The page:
Each year since the creation of the Center for Social Well Being field methods course, the program organizes annual conference sessions and round table discussions with international social science associations to provide forums for the presentation of research and analytical results of students and professionals involved with Participatory Action Research (PAR) theory and methods. We encourage our outstanding field school participants to take advantage of this opportunity for critical reflection, analysis and formal presentation of significant conclusions, thus bringing the field experience full circle.

Research 2013

Society for Applied Anthropology  
73rd Annual Meeting in Denver, Colorado March 19th – 23rd 2013
Conference theme: Natural Resource Distribution and Development in the 21st Century

Session Organizer:
Patricia Jean Hammer
Center for Social Well Being
The Inseparability of Natural and Social Resources in the Andes:
From Field Experience to Cognitive Epiphany
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Research 2010

Society for Applied Anthropology ( “Vulnerabilities and Exclusion in Globalization”
Mérida, México 70th Annual Meeting, March 24-27 2010

Invulnerabilidad y desglobalización:
Cultural resilience in health, agriculture, religion, fiestas and development in the Andes

An important finding in exploring responses to “globalization” among “vulnerable” societies is the strength of cultural continuity and resurgence of ancestral practices in the face of imposed models of “first world” progress. This collection of presentations provide Andean examples of how transnational interventions provoke actions that reinforce Quechua regional identity based on a shared cosmovisión of the inseparability of humans with their environment. Such responses contest neoliberal exigencies of the commoditization of natural resources, agroindustrialization, technocolonialization of thought through media and education, etc. Participants will interpret their exploratory field experiences with rural Quechua community members in attempts to understand and analyze alternative conceptualizations of life and society in the contemporary Andes. Key words: cultural continuity, field work, the Andes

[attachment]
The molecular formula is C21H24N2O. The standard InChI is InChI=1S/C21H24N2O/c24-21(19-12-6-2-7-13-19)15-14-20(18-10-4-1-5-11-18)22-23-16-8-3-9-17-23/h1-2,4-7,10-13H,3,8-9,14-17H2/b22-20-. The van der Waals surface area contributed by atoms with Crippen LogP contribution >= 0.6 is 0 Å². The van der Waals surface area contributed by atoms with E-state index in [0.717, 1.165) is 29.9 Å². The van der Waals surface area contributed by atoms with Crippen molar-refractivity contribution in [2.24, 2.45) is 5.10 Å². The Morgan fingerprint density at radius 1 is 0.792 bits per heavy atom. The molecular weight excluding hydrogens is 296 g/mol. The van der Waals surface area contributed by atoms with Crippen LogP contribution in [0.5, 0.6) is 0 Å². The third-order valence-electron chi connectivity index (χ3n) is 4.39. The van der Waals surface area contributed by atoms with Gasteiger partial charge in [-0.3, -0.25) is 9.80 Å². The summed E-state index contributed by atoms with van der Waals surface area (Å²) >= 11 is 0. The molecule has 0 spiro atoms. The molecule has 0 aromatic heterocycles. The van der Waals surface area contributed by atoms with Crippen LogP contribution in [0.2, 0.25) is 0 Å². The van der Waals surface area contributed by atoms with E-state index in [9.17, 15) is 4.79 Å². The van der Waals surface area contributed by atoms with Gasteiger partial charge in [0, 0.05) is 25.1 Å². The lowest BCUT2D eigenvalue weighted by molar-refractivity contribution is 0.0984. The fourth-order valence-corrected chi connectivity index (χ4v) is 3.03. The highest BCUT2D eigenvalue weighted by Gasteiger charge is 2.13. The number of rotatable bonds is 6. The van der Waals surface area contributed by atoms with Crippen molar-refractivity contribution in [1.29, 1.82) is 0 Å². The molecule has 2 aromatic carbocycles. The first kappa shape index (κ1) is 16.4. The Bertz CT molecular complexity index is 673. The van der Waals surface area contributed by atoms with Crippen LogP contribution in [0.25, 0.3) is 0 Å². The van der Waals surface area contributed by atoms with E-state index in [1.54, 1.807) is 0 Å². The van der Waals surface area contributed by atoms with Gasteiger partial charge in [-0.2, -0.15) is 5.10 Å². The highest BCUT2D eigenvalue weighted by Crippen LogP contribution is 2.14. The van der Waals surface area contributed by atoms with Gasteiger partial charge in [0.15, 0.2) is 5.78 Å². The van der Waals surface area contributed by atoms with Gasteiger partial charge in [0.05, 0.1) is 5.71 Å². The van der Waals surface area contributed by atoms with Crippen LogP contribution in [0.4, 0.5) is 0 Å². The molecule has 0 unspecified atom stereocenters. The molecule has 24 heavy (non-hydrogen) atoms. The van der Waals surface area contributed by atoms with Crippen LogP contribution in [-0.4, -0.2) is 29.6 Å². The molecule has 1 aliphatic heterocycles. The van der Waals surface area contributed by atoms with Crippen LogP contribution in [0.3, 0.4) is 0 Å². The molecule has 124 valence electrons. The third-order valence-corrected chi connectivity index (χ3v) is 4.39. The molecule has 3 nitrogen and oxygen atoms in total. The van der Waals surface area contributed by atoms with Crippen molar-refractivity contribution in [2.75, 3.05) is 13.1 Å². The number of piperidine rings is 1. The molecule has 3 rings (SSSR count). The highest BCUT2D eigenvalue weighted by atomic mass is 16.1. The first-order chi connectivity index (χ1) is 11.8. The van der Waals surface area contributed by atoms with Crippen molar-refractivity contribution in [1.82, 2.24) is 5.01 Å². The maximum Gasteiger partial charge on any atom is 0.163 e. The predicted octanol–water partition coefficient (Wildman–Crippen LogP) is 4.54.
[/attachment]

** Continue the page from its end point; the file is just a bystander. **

Session organizers 

Patricia J. Hammer (Center for Social Well Being)
Flor de María Barreto Tosi (Center for Social Well Being)
Discussant: Sydney Silverstein (University of Kansas) Continue reading

Research 2008 – 3

Memphis , Tennessee

Proposal for the Society for Applied Anthropology,
68th Annual Meeting in Memphis , Tennessee
“The Public Sphere and Engaged Scholarship”
March 25-29, 2008

Session title:
Understanding Bio and Cultural Diversity in the Andes :
the potential for traditional knowledge to shape local and global policy Continue reading

Research 2006

Society for Applied Anthropology 2006 Annual Conference (Vancouver, Canada)

Session title:

Teaching, Learning and Applying Participatory Action Research:
Challenges, Signs of Success and Further Questions Raised.